Three courageous African musicians recently spoke to NoStrings about their personal struggles and their use of music to combat homophobia in Africa, despite strong oppositions and death threats.
The three musicians who spoke to NoStrings are Mista Majah P, an African-American reggae artist from Jamaica; Grammo Suspect, a lesbian rapper from Kenya; and Chisom Iheangwaram, a singer from Nigeria.
On the podcast interview, they all spoke about their personal struggles and why they decided to use music as tool to advocate for lesbian, gay, bisexual and transgender persons in Africa.
Chisom Iheangwaram, who recently released an LGBT-themed song in Nigeria, said:
“The energy and passion to advocate for gay rights in Nigeria comes from my attention to the last survey. In that survey, we had about 87 percent of non-acceptance of LGBT persons in Nigeria from the score card. There is still a huge gap of non-acceptance, so that’s why I keep advocating strongly.”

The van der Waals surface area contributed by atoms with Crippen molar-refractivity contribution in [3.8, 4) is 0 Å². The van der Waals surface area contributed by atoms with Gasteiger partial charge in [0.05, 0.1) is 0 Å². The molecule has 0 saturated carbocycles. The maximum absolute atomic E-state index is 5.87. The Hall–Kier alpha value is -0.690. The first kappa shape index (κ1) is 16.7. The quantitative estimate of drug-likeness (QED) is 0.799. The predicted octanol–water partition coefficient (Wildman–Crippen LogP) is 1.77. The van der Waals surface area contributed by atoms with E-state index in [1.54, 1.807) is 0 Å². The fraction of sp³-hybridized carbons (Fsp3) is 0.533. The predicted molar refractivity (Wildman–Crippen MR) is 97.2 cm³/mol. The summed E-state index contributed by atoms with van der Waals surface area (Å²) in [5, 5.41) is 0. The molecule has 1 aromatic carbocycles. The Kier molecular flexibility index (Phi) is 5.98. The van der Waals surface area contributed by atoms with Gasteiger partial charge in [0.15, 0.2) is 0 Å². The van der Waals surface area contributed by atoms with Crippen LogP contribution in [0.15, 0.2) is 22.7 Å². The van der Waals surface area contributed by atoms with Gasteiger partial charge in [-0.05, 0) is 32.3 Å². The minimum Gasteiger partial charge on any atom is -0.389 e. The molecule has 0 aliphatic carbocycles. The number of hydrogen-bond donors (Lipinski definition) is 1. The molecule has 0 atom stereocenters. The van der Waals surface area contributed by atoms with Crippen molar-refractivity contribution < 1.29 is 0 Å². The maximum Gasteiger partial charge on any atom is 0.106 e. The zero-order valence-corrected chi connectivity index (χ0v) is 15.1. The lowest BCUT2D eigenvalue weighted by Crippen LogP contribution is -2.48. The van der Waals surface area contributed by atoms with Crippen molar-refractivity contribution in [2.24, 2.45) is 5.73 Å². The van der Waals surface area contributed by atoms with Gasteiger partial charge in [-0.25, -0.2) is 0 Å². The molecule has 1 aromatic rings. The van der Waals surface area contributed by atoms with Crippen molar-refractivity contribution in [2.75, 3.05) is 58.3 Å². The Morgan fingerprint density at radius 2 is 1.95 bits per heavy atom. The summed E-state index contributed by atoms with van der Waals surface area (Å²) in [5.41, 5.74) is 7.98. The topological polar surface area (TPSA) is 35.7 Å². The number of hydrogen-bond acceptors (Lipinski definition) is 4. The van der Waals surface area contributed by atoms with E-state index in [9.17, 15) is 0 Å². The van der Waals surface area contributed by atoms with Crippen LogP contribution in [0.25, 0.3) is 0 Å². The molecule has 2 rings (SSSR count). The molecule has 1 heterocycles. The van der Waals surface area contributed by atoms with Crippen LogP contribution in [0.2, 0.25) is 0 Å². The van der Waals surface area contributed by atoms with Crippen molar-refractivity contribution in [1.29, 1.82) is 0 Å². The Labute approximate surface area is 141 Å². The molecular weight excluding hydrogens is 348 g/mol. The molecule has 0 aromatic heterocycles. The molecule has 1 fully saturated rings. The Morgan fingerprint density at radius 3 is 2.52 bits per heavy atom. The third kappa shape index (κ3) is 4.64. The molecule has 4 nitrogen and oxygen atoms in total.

Kenya’s first lesbian rapper, Grammo Suspect, who has two LGBT-themed singles to her credit, said that since she came out, things have changed so much for her. She said:
“My music career has been on and off since I came out of the closet and decided that I am going to use my talent to fight for LGBTIQ rights.”
Mista Majah P, a four-time winner of the Canadian Reggae Music Awards, was Jamaica’s first reggae artist to release a full reggae CD dealing with homophobia and the LGBT experience in Jamaica. He spoke about the importance of using music and social media in LGBT activism. He said:
“Music is very effective to reach the masses, because everybody listens to music, and so it is a very good way of reaching people”
- 2 celebrities are redefining gender for Nigerians
- Behind the scenes: Filming a British-Nigerian gay love story
- Nigerian film maker: ‘Yes! You can be an LGBTIQ Christian’ (June 22, 2015 )
- Gay Nigerian: ‘My mum is still very much devastated’
- This blog’s archive of articles about NoStrings podcasts